The Conspiracy

From East of the Bank: Meat, Basar, Lahem

A resturant in Amman where a vegetarian can get a delicious falafel or fool (fave beans) sandwhich for less than $0.70.

I have found that I lack the necessary Arabic words to adequately describe the concept of “keeping kosher.” While the notion of vegetarianism may be generally accepted in Amman, for my home-stay mother, Madame Basma, such a lifestyle remains as foreign… as the American Jew living in her house.

I had barely walked through the door of the family’s apartment for the first time when Madam Basma asked whether I was hungry. I had eaten merely two hours earlier, but said yes, as I knew that I could not refuse her hospitality. A Christian woman from the city of Madaba, Madam Basma had once been a teacher, but now remains at home with her three sons and one daughter, while her husband works long hours as a Pharmacist. Her English, like my Arabic, is limited, but her lively gestures and expressions help to facilitate conversation.

On that first afternoon, Madam Basma immediately asked me what I wanted to eat. Not knowing what to respond, I opted for the regional staple of Mango Juice. The juice soon arrived, along with some fried fish and potato wedges. I was instantly pleased, taking the fish as a sign that keeping Kosher (by eating as a vegetarian) in a Jordanian household would not be too hard.

Yet if the fish was a sign, I certainly read its signal wrong. Later that first night, I went to the nearby Mecca Mall with Madam Basma and her daughter, Aseel. At around eight thirty, early for dinner by Jordanian standards, we went to the Mall’s food court. We sat down at a table and suddenly, before me, Madam Basma placed a KFC chicken sandwich.

I hesitated.

“Eat it, it’s good,” she urged amid the whirl of the boisterous food court.

“Shukran, lakina ana la akulu degag wa lahem.” I haltingly tried to explain to her that I did not eat chicken or meat, a fact of which I had thought she had already been informed by the program.

“No, eat it.” Her large hands gestured towards the now victimized sandwich. “Zeaki,” she said. “It’s tasty.”

I repeated again my vegetarian mantra.

“Eat, eat,” she said, growing frustrated. “Like in America.”

As I sat there in the Mecca Mall food court surrounded by Arab families eating from KFC and Sbarro, I fell silent for a moment. I wanted to explain to Madam Basma that I was not simply being a picky eater, but that I have ethical, environmental, and religious considerations that limit my meat intake. I hoped for her to understand that I follow my family’s tradition of not eating non-kosher meats, or of mixing milk and meat products among other restrictions. I needed, here in Jordan, to retain this aspect of my lifestyle, intrinsic to my cultural identification.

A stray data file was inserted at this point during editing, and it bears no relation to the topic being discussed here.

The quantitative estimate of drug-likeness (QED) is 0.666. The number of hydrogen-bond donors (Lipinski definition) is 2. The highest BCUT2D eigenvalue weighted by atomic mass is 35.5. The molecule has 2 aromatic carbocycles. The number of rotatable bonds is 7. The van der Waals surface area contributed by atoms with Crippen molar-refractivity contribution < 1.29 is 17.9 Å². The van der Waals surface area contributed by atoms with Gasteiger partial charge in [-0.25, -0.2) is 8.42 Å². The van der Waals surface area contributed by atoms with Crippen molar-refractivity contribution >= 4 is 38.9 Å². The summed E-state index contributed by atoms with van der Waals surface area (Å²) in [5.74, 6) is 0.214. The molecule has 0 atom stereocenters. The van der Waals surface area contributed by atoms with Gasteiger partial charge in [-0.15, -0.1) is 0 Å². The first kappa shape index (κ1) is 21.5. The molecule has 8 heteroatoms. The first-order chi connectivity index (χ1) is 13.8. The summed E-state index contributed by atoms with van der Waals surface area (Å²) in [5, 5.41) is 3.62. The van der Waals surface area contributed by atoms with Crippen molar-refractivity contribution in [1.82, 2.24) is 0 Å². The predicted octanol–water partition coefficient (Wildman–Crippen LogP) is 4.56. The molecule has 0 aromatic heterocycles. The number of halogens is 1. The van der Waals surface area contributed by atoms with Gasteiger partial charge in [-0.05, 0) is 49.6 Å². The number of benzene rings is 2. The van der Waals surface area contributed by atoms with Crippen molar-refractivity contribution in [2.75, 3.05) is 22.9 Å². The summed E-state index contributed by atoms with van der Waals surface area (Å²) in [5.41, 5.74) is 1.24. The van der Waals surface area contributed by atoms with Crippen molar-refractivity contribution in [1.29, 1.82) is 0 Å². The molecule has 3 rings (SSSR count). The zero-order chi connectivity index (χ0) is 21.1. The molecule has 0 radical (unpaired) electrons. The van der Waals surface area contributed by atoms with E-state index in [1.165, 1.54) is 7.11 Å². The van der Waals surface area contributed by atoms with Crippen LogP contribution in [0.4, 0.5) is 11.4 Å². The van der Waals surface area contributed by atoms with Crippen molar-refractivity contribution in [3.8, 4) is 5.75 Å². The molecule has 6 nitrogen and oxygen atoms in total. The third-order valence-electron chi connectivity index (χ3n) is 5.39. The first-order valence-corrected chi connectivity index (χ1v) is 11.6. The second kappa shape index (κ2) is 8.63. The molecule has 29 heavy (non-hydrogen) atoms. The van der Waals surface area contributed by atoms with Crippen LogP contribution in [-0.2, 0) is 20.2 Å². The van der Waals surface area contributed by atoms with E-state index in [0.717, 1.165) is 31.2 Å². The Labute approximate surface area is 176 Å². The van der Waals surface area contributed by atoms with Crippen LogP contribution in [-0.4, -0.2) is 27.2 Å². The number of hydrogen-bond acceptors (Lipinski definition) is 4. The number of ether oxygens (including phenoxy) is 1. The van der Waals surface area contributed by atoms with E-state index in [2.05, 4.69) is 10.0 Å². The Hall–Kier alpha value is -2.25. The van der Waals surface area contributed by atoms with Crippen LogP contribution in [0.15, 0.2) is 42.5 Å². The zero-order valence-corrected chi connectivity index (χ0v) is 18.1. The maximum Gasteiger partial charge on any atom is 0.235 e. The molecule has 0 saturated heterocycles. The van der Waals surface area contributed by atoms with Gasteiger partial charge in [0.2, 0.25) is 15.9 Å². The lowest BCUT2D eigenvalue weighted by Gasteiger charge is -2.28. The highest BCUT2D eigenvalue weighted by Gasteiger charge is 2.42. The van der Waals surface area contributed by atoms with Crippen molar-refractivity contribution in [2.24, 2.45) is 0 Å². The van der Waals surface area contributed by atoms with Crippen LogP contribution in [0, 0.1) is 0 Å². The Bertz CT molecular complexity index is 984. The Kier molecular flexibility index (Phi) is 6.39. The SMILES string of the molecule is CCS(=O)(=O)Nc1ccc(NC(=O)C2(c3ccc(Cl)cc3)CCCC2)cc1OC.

Yet, in that moment I too again questioned the necessity of such a stance. I wondered whether the dietary rules remained necessary in the modern age of medicine and regulation. I imagined the potential if I began to eat Halal meat, found ubiquitously in this country, while I reevaluated my reasoning for following this religious ruling and knowingly disregarding others.

Only Aseel ended the night satisfied, having been allowed to consume two chicken sandwiches.

Since that first night I have tried three more times to explain to Madam Basma that as a Jew I don’t eat certain meat like the Muslims only eat Halal. You live in my house, she responded jokingly to me once, so you’re a Christian now. Each time Madam Basma introduces me to others, her introduction follows a predictable pattern; I am an American student, she says, and my Dad is a doctor and my Mom a journalist. Then she laughs, and tells them that I refuse to eat chicken and meat.

Yet for her good humor she still daily points to a meat product in the fridge and in her commanding way urges me to eat, appearing surprisingly offended by my refusal each time. I know that she means no harm, that in this country of the kabob it is cultural friction and not an attack on my religious beliefs. Each time, however, that I once again politely refuse her chicken, I sense a growing separation and quickly ask for more humus.

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2 Older Responses to “From East of the Bank: Meat, Basar, Lahem”

  1. Takwa
    July 1, 2009 at 8:35 am #

    I love the post and I rally appreciate your patience. Jordanians feed their guests as a sign of hospitality , love and care. It is not very common for us to run through a vegetarian for they are very few around our country, this is why your your refusal puzzles your host who does not know what else to be served if not meat. I deeply respect how you respect your belief and you should not consider what you believe in, me as a muslim going to restaurants consumes a lot of asking about the meat but still I do it. Its very nice to hear that young people around the world hold such respect to their beliefs 🙂

    if u study in JU contact me ,,, wish you all the best

  2. Samantha Thomas
    May 9, 2010 at 6:24 am #

    I am also a vegetarian and my body has never been in a very good shape. Being a vegan can really make you much heathier..,:

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